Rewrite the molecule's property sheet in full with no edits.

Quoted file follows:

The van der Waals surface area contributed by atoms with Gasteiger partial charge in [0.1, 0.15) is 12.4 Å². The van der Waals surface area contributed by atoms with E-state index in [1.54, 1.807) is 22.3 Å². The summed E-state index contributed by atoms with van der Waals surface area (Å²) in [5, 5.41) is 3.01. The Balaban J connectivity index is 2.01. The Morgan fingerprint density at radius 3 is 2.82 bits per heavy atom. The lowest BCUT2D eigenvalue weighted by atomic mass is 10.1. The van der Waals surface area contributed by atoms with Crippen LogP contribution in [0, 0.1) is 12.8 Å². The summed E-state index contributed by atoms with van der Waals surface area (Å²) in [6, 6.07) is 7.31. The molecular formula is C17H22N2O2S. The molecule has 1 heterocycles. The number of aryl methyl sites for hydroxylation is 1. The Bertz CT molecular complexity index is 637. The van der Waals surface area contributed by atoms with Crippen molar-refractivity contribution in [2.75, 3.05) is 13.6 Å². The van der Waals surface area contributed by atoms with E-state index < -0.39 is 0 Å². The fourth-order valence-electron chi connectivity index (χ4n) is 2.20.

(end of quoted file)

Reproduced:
The van der Waals surface area contributed by atoms with Gasteiger partial charge in [0.1, 0.15) is 12.4 Å². The van der Waals surface area contributed by atoms with E-state index in [1.54, 1.807) is 22.3 Å². The summed E-state index contributed by atoms with van der Waals surface area (Å²) in [5, 5.41) is 3.01. The Balaban J connectivity index is 2.01. The Morgan fingerprint density at radius 3 is 2.82 bits per heavy atom. The lowest BCUT2D eigenvalue weighted by atomic mass is 10.1. The van der Waals surface area contributed by atoms with Crippen LogP contribution in [0, 0.1) is 12.8 Å². The summed E-state index contributed by atoms with van der Waals surface area (Å²) in [6, 6.07) is 7.31. The molecular formula is C17H22N2O2S. The molecule has 1 heterocycles. The number of aryl methyl sites for hydroxylation is 1. The Bertz CT molecular complexity index is 637. The van der Waals surface area contributed by atoms with Crippen molar-refractivity contribution in [2.75, 3.05) is 13.6 Å². The van der Waals surface area contributed by atoms with E-state index < -0.39 is 0 Å². The fourth-order valence-electron chi connectivity index (χ4n) is 2.20.